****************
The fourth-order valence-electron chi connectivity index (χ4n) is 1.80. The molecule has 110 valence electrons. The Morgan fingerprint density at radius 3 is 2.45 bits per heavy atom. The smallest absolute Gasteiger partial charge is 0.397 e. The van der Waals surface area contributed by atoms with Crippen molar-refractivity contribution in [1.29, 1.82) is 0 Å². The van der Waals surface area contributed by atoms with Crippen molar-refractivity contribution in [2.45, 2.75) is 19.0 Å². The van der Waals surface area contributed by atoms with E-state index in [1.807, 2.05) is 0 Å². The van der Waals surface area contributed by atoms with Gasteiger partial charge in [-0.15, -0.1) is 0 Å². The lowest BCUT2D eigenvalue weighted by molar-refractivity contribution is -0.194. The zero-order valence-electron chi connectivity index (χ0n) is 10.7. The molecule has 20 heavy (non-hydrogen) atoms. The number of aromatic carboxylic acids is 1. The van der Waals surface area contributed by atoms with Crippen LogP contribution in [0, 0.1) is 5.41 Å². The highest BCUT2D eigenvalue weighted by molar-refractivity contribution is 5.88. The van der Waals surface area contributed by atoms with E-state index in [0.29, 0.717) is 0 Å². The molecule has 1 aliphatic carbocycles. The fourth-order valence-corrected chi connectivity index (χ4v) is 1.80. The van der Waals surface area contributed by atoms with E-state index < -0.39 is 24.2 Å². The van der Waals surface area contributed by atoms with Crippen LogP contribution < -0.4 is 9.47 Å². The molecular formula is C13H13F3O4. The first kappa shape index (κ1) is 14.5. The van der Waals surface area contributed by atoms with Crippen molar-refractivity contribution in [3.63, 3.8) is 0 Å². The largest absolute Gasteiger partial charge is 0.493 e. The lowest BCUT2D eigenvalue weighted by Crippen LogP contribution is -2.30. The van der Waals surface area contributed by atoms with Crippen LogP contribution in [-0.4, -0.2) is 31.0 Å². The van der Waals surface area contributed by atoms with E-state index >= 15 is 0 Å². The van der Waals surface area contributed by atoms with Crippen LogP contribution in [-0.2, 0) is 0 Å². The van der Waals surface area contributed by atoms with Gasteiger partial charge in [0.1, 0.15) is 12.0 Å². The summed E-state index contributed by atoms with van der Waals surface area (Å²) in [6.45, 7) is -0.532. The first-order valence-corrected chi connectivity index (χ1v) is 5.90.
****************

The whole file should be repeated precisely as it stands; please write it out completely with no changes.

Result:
The fourth-order valence-electron chi connectivity index (χ4n) is 1.80. The molecule has 110 valence electrons. The Morgan fingerprint density at radius 3 is 2.45 bits per heavy atom. The smallest absolute Gasteiger partial charge is 0.397 e. The van der Waals surface area contributed by atoms with Crippen molar-refractivity contribution in [1.29, 1.82) is 0 Å². The van der Waals surface area contributed by atoms with Crippen molar-refractivity contribution in [2.45, 2.75) is 19.0 Å². The van der Waals surface area contributed by atoms with E-state index in [1.807, 2.05) is 0 Å². The van der Waals surface area contributed by atoms with Gasteiger partial charge in [-0.15, -0.1) is 0 Å². The lowest BCUT2D eigenvalue weighted by molar-refractivity contribution is -0.194. The zero-order valence-electron chi connectivity index (χ0n) is 10.7. The molecule has 20 heavy (non-hydrogen) atoms. The number of aromatic carboxylic acids is 1. The van der Waals surface area contributed by atoms with Crippen LogP contribution in [0, 0.1) is 5.41 Å². The highest BCUT2D eigenvalue weighted by molar-refractivity contribution is 5.88. The van der Waals surface area contributed by atoms with E-state index in [0.29, 0.717) is 0 Å². The molecule has 1 aliphatic carbocycles. The fourth-order valence-corrected chi connectivity index (χ4v) is 1.80. The van der Waals surface area contributed by atoms with E-state index < -0.39 is 24.2 Å². The van der Waals surface area contributed by atoms with Crippen LogP contribution < -0.4 is 9.47 Å². The molecular formula is C13H13F3O4. The first kappa shape index (κ1) is 14.5. The van der Waals surface area contributed by atoms with Crippen molar-refractivity contribution in [3.63, 3.8) is 0 Å². The largest absolute Gasteiger partial charge is 0.493 e. The lowest BCUT2D eigenvalue weighted by Crippen LogP contribution is -2.30. The van der Waals surface area contributed by atoms with Crippen LogP contribution in [-0.4, -0.2) is 31.0 Å². The van der Waals surface area contributed by atoms with E-state index >= 15 is 0 Å². The van der Waals surface area contributed by atoms with Crippen LogP contribution in [-0.2, 0) is 0 Å². The van der Waals surface area contributed by atoms with Gasteiger partial charge in [0.1, 0.15) is 12.0 Å². The summed E-state index contributed by atoms with van der Waals surface area (Å²) in [6.45, 7) is -0.532. The first-order valence-corrected chi connectivity index (χ1v) is 5.90.